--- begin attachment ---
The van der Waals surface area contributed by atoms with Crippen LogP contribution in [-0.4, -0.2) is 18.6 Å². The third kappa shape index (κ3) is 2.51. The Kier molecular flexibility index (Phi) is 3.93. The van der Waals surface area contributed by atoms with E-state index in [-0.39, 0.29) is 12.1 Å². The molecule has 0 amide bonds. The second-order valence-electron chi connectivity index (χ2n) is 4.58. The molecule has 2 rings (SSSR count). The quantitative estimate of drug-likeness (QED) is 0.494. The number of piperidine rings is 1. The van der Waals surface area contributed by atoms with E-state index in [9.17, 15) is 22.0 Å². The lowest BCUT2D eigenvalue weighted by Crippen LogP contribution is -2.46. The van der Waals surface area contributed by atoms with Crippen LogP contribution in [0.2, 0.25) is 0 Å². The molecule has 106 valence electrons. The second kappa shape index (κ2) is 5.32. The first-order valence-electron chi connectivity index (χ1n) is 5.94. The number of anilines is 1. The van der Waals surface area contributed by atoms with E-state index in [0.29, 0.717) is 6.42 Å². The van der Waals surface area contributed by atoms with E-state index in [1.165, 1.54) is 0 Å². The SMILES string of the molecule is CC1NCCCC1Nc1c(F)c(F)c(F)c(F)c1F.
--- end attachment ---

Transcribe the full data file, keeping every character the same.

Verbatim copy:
The van der Waals surface area contributed by atoms with Crippen LogP contribution in [-0.4, -0.2) is 18.6 Å². The third kappa shape index (κ3) is 2.51. The Kier molecular flexibility index (Phi) is 3.93. The van der Waals surface area contributed by atoms with E-state index in [-0.39, 0.29) is 12.1 Å². The molecule has 0 amide bonds. The second-order valence-electron chi connectivity index (χ2n) is 4.58. The molecule has 2 rings (SSSR count). The quantitative estimate of drug-likeness (QED) is 0.494. The number of piperidine rings is 1. The van der Waals surface area contributed by atoms with E-state index in [9.17, 15) is 22.0 Å². The lowest BCUT2D eigenvalue weighted by Crippen LogP contribution is -2.46. The van der Waals surface area contributed by atoms with Crippen LogP contribution in [0.2, 0.25) is 0 Å². The molecule has 106 valence electrons. The second kappa shape index (κ2) is 5.32. The first-order valence-electron chi connectivity index (χ1n) is 5.94. The number of anilines is 1. The van der Waals surface area contributed by atoms with E-state index in [0.29, 0.717) is 6.42 Å². The van der Waals surface area contributed by atoms with E-state index in [1.165, 1.54) is 0 Å². The SMILES string of the molecule is CC1NCCCC1Nc1c(F)c(F)c(F)c(F)c1F.